In the first Jude post, I mentioned the fact that, like Jude, I have brothers. While none of them are Jesus, it helps me to accept the authorship of the Jude’s letter and the authority of Jesus.
Remember, Jude called himself a slave of his brother. No self respecting brother would do that. Unless…the brother was actually the Master.
The truth is, we are going to be a slave to something or someone: tastes, desires, soccer, alcohol, pornography, career, self-esteem, self-loathing, fear, money, etc…
Choosing a master is an important job.
If you had to take stock of your life, to whom or what would you say your were a slave to? Is it to things that have to be done in secret? Is it to the things that cause you the most fear and anxiety? Is it to possessions that you think will complete you? Satisfy you? Sex? Cash? Cars? More? Bigger? Better?
Everybody has the tendency to fixate on material, spiritual, emotional and intellectual “stuff” that we think will rescue us from whatever it is that we need to be saved from: boredom, irrelevance, fear, frustration, disaster, anger, pick your poison. The question is: Does it work? And we, of course, know that the answer is “No.” I imagine a life in service of a Porsche loses its luster right about the time the new car smell goes away.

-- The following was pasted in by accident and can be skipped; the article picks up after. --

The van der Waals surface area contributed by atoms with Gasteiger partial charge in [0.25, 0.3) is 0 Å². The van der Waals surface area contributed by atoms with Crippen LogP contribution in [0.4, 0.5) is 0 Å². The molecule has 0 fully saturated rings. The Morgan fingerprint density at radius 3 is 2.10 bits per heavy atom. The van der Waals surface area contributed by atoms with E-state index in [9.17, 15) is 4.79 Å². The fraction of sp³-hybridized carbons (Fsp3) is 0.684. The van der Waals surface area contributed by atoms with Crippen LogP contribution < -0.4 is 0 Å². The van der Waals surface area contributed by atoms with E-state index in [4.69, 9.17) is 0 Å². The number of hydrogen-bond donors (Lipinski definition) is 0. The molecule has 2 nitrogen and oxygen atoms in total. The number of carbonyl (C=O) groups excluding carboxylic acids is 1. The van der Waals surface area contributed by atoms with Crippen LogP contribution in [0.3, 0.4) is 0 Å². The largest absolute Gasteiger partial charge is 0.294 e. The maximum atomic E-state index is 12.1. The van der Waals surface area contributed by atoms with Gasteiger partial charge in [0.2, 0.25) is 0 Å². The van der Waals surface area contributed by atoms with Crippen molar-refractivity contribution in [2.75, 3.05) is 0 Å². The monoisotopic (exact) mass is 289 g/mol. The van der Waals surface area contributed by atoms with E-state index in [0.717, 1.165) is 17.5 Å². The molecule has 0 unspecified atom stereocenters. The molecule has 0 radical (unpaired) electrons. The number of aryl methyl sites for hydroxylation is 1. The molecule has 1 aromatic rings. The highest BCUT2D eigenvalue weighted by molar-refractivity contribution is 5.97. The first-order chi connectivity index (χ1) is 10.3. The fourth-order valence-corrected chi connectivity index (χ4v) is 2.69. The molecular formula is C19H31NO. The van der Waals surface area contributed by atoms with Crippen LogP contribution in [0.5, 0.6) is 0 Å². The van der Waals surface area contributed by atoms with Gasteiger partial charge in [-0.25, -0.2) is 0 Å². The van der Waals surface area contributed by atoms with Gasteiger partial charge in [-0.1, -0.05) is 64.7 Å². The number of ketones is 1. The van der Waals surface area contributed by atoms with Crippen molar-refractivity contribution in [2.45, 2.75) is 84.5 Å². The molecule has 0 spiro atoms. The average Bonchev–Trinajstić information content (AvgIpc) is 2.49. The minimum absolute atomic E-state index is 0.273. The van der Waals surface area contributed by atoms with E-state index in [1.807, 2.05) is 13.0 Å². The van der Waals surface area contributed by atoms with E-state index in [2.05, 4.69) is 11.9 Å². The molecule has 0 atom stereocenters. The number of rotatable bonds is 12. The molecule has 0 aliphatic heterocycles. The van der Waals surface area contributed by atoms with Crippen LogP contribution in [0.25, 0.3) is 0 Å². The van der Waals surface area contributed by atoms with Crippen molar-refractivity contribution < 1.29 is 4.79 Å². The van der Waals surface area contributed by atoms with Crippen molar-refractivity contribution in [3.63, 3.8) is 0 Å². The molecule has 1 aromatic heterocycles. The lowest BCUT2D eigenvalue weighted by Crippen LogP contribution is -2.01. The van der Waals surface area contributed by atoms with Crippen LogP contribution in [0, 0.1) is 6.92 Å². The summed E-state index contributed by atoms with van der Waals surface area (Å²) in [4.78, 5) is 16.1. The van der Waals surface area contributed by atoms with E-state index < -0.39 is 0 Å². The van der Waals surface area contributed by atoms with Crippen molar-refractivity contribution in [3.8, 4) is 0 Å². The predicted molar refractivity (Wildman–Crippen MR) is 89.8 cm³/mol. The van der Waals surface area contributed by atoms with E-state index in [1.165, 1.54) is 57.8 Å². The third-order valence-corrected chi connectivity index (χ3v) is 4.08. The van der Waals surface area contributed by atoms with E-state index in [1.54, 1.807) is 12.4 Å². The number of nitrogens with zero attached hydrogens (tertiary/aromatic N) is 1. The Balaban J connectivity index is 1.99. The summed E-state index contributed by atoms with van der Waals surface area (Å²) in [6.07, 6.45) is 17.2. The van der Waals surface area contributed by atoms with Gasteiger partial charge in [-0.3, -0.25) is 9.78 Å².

So…now for the hard part.
A slave in the ancient world had no status and even worse, they had no rights. Slaves were property like tables are property, with the slight exception that masters were bothered when tables got scratched. Slaves were at the mercy of their masters.
Well, masters command. They can be cruel and shaming, benign and unsatisfying, or they can be awesome, forgiving, empowering and encouraging.
That latter is Jesus.
To call yourself a slave of Christ is to say that you belong to him. That your only hope for freedom comes through him. You your life, words and actions, are his to command.
It reminds me of this Jim Carrey film, Liar Liar. Carrey plays a lawyer who finds himself unable to lie. Despite his ability to bend the truth par excellence, he has to tell the truth. There’s an invisible force at work in him, battling his truthless nature.
To be a slave is to battle your nature and submit it to the master, hopefully with slightly less caricature than Carrey has in Liar Liar. If Jesus is the master, then it stands to reason that we have to do what he says. So…that means we need to know what he says, right.
Jude walks us through a life in Christ’s command, that is, how to be a slave to the only master worth serving.